Energy Independence

October 29, 2009

Hello everybody out there in farm country. This radio commentary is brought to you by the Renewable Fuels Association, Wal-Mart Stores, Monsanto, and John Deere. They are all friends, supporters, and allies of a healthy farm economy and prosperous rural America. Thank you.

And now for today’s commentary—

Are we really serious about reducing our reliance on imported energy? Shouldn’t this be a priority for national security reasons, not to mention the jobs we can create and money we can save? We don’t want to be sending billions of dollars to the Middle East or to Hugo Chavez in Venezuela.

Yet it seems that every promising idea must face heavy headwinds. Here is an absolutely ridiculous example. The location is a mountain top in Greenbrier County, West Virginia. A Chicago- based company plans to build 122 windmills to catch those strong mountain breezes and turn that wind into energy for thousands of households.

Sounds great, but David Cowen, a bat lover, has filed suit, claiming that the big blades will kill the Indiana bat (bats live in caves). It will kill other bats, too, and birds, but he has filed a lawsuit which hinges on the fact that the Indiana bat is on the Endangered Species list. The case is being tried right now. The legal counsel representing the wind farm had this to say, “A $300 million environmentally friendly, clean, renewable energy project waiting to serve 50 thousand households is in limbo over a rare bat that nobody has ever seen on the project site.”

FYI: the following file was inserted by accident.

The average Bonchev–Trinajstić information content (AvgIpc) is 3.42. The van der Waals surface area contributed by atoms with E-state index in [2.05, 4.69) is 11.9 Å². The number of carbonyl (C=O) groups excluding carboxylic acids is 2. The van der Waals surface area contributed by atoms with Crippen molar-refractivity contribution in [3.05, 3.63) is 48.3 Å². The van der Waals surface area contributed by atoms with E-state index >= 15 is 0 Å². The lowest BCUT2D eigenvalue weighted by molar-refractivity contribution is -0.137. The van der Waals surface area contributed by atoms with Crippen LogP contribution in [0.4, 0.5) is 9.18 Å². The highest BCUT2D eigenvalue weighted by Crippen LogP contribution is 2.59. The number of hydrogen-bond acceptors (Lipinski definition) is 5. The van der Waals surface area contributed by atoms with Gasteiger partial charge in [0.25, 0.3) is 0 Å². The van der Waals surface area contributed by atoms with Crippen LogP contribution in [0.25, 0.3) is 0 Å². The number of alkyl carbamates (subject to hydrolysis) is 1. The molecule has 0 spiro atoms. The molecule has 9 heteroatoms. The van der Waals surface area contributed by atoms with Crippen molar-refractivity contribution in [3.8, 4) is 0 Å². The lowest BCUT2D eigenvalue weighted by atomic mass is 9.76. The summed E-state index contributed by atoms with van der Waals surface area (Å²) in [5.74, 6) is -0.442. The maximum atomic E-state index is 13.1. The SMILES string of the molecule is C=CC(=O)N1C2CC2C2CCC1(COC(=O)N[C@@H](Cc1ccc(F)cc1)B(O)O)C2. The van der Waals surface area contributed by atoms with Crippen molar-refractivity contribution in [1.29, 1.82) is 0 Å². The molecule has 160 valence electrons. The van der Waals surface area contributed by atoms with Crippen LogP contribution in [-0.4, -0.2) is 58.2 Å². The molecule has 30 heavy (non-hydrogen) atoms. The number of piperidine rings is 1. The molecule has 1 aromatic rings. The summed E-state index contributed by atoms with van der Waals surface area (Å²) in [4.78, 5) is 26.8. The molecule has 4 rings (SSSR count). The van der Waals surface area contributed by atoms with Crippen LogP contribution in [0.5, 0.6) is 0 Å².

There are always trade-offs. We can’t worry about a few dead birds and bats. This kind of nonsense can drive a sane man batty. EPA estimates there are 457,000 Indiana bats. I think that’s more than enough.

We have experienced the same kind of objection to other sources of energy. The greens fight against nuclear. And they don’t want us to drill for our own oil. Many in the environmental crowd won’t support biofuels, even though biofuels are clean and reduce our reliance on imports. Some are against biotech crops. Biotech crops reduce our use of chemicals. That saves energy. Herbicides cut the need for tillage and that saves energy.

If America is going to have energy independence, we have to be willing to develop all of our available sources of energy and save where we can.

Until next week, I am John Block from Washington, D.C.